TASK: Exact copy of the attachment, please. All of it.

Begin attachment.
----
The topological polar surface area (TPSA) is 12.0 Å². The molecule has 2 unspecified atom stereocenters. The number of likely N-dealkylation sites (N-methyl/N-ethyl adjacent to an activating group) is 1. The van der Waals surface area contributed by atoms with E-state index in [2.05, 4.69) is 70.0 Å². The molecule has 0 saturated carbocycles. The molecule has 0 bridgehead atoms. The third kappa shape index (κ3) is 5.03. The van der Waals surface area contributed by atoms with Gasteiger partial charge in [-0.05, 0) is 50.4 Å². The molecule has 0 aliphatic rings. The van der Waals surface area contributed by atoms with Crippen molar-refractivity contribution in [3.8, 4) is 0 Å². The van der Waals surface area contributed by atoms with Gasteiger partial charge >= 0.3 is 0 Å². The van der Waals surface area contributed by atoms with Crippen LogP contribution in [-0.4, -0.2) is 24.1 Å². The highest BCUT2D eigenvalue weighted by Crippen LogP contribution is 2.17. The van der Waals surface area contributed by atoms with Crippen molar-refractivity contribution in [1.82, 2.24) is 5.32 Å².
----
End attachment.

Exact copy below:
The topological polar surface area (TPSA) is 12.0 Å². The molecule has 2 unspecified atom stereocenters. The number of likely N-dealkylation sites (N-methyl/N-ethyl adjacent to an activating group) is 1. The van der Waals surface area contributed by atoms with E-state index in [2.05, 4.69) is 70.0 Å². The molecule has 0 saturated carbocycles. The molecule has 0 bridgehead atoms. The third kappa shape index (κ3) is 5.03. The van der Waals surface area contributed by atoms with Gasteiger partial charge in [-0.05, 0) is 50.4 Å². The molecule has 0 aliphatic rings. The van der Waals surface area contributed by atoms with Crippen molar-refractivity contribution in [3.8, 4) is 0 Å². The van der Waals surface area contributed by atoms with Gasteiger partial charge >= 0.3 is 0 Å². The van der Waals surface area contributed by atoms with Crippen LogP contribution in [-0.4, -0.2) is 24.1 Å². The highest BCUT2D eigenvalue weighted by Crippen LogP contribution is 2.17. The van der Waals surface area contributed by atoms with Crippen molar-refractivity contribution in [1.82, 2.24) is 5.32 Å².